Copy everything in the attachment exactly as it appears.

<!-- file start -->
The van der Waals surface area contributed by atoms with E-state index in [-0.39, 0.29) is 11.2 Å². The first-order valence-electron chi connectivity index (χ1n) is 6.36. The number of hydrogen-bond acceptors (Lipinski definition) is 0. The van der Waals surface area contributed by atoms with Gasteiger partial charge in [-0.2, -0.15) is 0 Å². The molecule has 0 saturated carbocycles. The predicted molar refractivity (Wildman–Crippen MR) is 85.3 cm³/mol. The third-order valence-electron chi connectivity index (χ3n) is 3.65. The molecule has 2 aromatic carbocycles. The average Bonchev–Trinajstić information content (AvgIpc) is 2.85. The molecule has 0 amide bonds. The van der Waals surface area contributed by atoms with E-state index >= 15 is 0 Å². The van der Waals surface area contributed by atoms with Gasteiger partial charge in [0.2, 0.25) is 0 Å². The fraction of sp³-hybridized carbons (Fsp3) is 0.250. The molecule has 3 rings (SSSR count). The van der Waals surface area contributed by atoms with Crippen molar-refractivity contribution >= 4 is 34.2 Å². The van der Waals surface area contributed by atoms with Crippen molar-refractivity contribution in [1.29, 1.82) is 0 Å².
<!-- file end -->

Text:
The van der Waals surface area contributed by atoms with E-state index in [-0.39, 0.29) is 11.2 Å². The first-order valence-electron chi connectivity index (χ1n) is 6.36. The number of hydrogen-bond acceptors (Lipinski definition) is 0. The van der Waals surface area contributed by atoms with Gasteiger partial charge in [-0.2, -0.15) is 0 Å². The molecule has 0 saturated carbocycles. The predicted molar refractivity (Wildman–Crippen MR) is 85.3 cm³/mol. The third-order valence-electron chi connectivity index (χ3n) is 3.65. The molecule has 2 aromatic carbocycles. The average Bonchev–Trinajstić information content (AvgIpc) is 2.85. The molecule has 0 amide bonds. The van der Waals surface area contributed by atoms with E-state index >= 15 is 0 Å². The van der Waals surface area contributed by atoms with Gasteiger partial charge in [0.2, 0.25) is 0 Å². The fraction of sp³-hybridized carbons (Fsp3) is 0.250. The molecule has 3 rings (SSSR count). The van der Waals surface area contributed by atoms with Crippen molar-refractivity contribution >= 4 is 34.2 Å². The van der Waals surface area contributed by atoms with Crippen molar-refractivity contribution in [1.29, 1.82) is 0 Å².